When Worley registered for the draft on October 16, 1940, he was living at 844 Hebron Avenue in Glastonbury, Connecticut, and working for Hamilton Standard Propeller, a division of United Aircraft. The registrar described him as standing six feet tall and weighing 160 lbs., with brown hair and blue eyes. An alteration to his draft card made on an unknown date stated that he had moved to 57 Meriden Avenue in Meriden, Connecticut. 

The Meriden Daily Journal announced Worley’s engagement to Lucille Gunther (1919–2015) on April 19, 1941. The couple married in Meriden on May 30, 1941. 

Worley resumed flying in July 1941, mainly out of Bristol. He logged his last flight as a civilian on May 3, 1942. Prior to entering the military, Worley had recorded 86 hours and 20 minutes of flight time, including 65 hours and 20 minutes’ solo flight time.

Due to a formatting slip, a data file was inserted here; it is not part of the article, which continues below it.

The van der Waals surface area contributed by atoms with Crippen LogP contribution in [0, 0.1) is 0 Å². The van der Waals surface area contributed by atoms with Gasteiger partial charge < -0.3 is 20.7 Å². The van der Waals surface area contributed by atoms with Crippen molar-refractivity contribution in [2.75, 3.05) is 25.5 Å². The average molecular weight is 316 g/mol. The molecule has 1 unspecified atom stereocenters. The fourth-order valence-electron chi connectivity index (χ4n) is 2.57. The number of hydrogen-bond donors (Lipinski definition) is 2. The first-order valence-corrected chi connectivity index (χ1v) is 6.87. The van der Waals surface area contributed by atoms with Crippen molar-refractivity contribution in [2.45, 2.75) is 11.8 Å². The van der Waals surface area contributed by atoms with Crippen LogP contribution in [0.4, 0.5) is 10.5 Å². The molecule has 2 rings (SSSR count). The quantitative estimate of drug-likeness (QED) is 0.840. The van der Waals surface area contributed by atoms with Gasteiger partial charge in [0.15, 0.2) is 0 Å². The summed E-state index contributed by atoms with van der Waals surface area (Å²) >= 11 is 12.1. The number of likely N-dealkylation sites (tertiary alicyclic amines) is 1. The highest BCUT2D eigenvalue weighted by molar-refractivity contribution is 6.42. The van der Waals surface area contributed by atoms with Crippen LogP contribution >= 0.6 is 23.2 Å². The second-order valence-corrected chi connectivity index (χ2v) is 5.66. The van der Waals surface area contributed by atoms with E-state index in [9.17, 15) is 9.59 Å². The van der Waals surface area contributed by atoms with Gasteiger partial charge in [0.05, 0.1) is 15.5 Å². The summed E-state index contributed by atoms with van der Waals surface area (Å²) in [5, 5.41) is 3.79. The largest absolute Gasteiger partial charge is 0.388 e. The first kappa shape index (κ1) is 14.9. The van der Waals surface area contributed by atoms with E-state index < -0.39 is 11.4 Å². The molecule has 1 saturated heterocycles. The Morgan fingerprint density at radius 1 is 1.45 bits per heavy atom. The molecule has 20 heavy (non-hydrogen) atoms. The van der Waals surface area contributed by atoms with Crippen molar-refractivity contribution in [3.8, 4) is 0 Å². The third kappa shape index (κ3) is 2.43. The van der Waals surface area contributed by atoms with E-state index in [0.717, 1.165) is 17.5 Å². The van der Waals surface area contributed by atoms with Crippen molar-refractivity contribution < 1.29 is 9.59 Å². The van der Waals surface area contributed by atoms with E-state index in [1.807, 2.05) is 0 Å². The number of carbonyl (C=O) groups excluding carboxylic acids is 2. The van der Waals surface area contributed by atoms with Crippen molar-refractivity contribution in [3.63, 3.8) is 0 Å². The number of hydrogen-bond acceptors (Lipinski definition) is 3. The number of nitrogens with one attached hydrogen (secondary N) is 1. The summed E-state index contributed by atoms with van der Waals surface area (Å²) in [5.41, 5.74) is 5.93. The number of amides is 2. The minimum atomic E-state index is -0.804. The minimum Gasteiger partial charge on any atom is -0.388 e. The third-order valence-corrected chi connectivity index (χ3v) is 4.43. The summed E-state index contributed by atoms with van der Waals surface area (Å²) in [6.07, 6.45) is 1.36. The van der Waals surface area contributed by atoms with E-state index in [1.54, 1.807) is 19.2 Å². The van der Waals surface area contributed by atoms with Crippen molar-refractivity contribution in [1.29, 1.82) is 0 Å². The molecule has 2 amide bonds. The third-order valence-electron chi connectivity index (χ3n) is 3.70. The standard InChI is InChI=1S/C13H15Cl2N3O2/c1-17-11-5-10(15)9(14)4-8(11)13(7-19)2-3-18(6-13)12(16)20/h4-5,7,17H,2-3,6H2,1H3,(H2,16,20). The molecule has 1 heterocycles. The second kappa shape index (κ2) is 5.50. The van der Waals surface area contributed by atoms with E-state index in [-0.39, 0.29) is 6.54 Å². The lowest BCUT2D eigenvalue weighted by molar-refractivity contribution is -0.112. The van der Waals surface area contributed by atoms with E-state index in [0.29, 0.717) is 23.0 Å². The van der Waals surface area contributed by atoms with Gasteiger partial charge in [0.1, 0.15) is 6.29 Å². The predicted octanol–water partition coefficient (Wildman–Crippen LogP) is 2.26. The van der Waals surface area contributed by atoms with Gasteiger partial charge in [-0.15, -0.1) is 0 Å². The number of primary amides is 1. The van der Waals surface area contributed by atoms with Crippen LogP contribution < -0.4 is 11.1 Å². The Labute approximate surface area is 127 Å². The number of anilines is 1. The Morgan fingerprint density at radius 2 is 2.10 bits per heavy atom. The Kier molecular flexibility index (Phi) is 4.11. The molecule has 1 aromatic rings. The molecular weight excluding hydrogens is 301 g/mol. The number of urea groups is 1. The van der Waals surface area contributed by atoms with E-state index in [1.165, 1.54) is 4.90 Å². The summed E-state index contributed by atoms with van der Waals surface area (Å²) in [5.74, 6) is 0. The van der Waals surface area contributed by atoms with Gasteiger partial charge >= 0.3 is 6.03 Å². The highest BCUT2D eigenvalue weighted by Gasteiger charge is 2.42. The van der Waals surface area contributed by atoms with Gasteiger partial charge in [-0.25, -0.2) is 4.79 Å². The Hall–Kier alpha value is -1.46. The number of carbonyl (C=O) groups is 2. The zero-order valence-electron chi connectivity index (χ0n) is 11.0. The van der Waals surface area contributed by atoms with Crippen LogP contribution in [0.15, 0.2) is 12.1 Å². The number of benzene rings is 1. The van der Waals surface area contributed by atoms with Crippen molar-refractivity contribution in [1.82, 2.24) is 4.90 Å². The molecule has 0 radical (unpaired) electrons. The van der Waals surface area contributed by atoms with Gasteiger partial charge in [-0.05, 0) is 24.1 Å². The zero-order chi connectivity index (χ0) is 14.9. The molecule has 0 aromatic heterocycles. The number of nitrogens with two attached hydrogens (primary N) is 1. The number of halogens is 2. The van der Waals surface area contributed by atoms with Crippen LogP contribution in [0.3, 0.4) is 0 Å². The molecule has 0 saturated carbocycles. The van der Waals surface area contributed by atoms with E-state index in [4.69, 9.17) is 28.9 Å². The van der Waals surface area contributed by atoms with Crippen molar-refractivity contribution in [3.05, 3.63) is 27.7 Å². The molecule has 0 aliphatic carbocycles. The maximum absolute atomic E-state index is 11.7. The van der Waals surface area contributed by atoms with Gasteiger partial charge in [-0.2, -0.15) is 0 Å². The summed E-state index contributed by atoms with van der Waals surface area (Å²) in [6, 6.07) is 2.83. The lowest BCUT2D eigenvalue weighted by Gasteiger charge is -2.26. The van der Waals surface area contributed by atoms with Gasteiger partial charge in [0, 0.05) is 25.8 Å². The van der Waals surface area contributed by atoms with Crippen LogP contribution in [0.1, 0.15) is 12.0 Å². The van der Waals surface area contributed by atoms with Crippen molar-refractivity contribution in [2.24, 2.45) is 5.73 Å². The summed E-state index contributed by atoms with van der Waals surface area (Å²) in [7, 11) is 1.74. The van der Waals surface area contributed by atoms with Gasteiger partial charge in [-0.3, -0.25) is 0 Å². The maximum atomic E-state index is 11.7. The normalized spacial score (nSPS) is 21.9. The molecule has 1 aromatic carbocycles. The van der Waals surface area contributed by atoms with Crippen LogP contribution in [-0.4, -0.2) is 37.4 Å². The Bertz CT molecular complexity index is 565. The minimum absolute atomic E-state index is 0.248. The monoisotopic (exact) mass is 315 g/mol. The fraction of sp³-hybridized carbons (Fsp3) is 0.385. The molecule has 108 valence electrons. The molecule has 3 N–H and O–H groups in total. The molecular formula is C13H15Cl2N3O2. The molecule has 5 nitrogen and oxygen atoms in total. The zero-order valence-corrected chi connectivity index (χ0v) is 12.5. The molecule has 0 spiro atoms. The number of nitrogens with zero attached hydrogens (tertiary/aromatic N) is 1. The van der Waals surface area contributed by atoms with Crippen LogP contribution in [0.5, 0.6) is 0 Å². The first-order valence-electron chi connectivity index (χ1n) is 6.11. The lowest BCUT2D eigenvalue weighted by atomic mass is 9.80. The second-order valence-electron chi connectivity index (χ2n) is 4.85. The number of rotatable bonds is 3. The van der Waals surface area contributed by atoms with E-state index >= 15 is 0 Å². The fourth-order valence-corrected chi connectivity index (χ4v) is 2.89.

Service in the Army Air Forces

According to his mother’s statement for the State of Delaware Public Archives Commission, Worley reenlisted in the U.S. Army Air Forces at Wilmington on March 12, 1942. In her letter to the state archivist, he explained that “he came down to Wilmington to enlist because he considered this his home and returned to his position in Conn. until he was called to service.” 

According to his mother’s statement and newspaper accounts, Aviation Cadet Worley attended preflight training at Maxwell Field, Alabama (May 12, 1942 – August 6, 1942). He then attended primary pilot training at the Alabama Institute of Aeronautics in Tuscaloosa (August 7, 1942 – October 8, 1942). Worley’s first flight behind the controls as an aviation cade took place on August 10, 1942. He soloed eight days later. Worley also had his first experience with instrument flight during primary.